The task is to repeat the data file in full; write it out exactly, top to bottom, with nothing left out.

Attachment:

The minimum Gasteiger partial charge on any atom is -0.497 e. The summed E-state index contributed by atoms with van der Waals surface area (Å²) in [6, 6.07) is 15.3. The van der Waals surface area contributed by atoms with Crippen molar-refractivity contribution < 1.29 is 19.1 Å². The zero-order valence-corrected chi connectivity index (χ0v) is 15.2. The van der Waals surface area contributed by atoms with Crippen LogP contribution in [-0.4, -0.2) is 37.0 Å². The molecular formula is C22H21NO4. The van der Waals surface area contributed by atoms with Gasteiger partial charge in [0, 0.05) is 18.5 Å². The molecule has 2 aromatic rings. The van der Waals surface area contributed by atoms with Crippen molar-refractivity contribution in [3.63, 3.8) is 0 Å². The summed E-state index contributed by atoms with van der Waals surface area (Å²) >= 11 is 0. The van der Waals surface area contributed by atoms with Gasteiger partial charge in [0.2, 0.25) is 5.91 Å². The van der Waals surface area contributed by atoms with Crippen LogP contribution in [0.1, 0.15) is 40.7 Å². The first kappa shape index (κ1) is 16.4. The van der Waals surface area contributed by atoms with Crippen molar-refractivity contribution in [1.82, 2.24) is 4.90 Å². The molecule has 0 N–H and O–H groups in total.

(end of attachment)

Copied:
The minimum Gasteiger partial charge on any atom is -0.497 e. The summed E-state index contributed by atoms with van der Waals surface area (Å²) in [6, 6.07) is 15.3. The van der Waals surface area contributed by atoms with Crippen molar-refractivity contribution < 1.29 is 19.1 Å². The zero-order valence-corrected chi connectivity index (χ0v) is 15.2. The van der Waals surface area contributed by atoms with Crippen LogP contribution in [-0.4, -0.2) is 37.0 Å². The molecular formula is C22H21NO4. The van der Waals surface area contributed by atoms with Gasteiger partial charge in [0, 0.05) is 18.5 Å². The molecule has 2 aromatic rings. The van der Waals surface area contributed by atoms with Crippen molar-refractivity contribution in [3.63, 3.8) is 0 Å². The summed E-state index contributed by atoms with van der Waals surface area (Å²) >= 11 is 0. The van der Waals surface area contributed by atoms with Gasteiger partial charge in [0.2, 0.25) is 5.91 Å². The van der Waals surface area contributed by atoms with Crippen LogP contribution in [0.1, 0.15) is 40.7 Å². The first kappa shape index (κ1) is 16.4. The van der Waals surface area contributed by atoms with Crippen molar-refractivity contribution in [1.82, 2.24) is 4.90 Å². The molecule has 0 N–H and O–H groups in total.